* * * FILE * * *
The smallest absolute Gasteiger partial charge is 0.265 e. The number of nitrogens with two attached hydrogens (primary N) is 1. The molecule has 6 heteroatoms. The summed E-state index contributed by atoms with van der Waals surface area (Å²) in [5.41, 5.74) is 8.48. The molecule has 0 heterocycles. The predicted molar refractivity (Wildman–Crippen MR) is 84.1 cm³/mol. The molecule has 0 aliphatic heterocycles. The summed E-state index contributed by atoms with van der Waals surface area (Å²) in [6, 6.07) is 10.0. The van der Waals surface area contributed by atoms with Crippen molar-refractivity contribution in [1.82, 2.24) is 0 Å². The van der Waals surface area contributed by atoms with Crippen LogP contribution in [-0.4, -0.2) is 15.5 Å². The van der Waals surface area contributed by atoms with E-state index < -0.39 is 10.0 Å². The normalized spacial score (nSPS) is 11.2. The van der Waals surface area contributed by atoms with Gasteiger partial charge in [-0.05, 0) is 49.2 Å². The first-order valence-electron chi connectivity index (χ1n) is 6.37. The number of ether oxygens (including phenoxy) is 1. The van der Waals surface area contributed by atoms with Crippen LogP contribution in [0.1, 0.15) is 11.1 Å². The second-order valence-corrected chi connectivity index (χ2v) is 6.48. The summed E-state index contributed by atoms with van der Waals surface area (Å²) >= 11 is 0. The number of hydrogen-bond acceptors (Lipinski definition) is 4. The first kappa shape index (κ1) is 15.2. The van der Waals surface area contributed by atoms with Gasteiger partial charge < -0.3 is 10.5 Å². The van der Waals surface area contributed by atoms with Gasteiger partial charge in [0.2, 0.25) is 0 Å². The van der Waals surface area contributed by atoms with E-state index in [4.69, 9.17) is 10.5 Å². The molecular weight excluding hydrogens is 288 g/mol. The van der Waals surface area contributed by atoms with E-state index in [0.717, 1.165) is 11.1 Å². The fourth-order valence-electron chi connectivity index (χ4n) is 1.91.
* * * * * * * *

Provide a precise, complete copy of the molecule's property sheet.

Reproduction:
The smallest absolute Gasteiger partial charge is 0.265 e. The number of nitrogens with two attached hydrogens (primary N) is 1. The molecule has 6 heteroatoms. The summed E-state index contributed by atoms with van der Waals surface area (Å²) in [5.41, 5.74) is 8.48. The molecule has 0 heterocycles. The predicted molar refractivity (Wildman–Crippen MR) is 84.1 cm³/mol. The molecule has 0 aliphatic heterocycles. The summed E-state index contributed by atoms with van der Waals surface area (Å²) in [6, 6.07) is 10.0. The van der Waals surface area contributed by atoms with Crippen molar-refractivity contribution in [1.82, 2.24) is 0 Å². The van der Waals surface area contributed by atoms with Crippen LogP contribution in [-0.4, -0.2) is 15.5 Å². The van der Waals surface area contributed by atoms with E-state index < -0.39 is 10.0 Å². The normalized spacial score (nSPS) is 11.2. The van der Waals surface area contributed by atoms with Gasteiger partial charge in [-0.05, 0) is 49.2 Å². The first-order valence-electron chi connectivity index (χ1n) is 6.37. The number of ether oxygens (including phenoxy) is 1. The van der Waals surface area contributed by atoms with Crippen LogP contribution in [0.1, 0.15) is 11.1 Å². The second-order valence-corrected chi connectivity index (χ2v) is 6.48. The summed E-state index contributed by atoms with van der Waals surface area (Å²) >= 11 is 0. The number of hydrogen-bond acceptors (Lipinski definition) is 4. The first kappa shape index (κ1) is 15.2. The van der Waals surface area contributed by atoms with Gasteiger partial charge < -0.3 is 10.5 Å². The van der Waals surface area contributed by atoms with Gasteiger partial charge in [0.2, 0.25) is 0 Å². The van der Waals surface area contributed by atoms with E-state index in [4.69, 9.17) is 10.5 Å². The molecular weight excluding hydrogens is 288 g/mol. The van der Waals surface area contributed by atoms with E-state index in [0.717, 1.165) is 11.1 Å². The fourth-order valence-electron chi connectivity index (χ4n) is 1.91.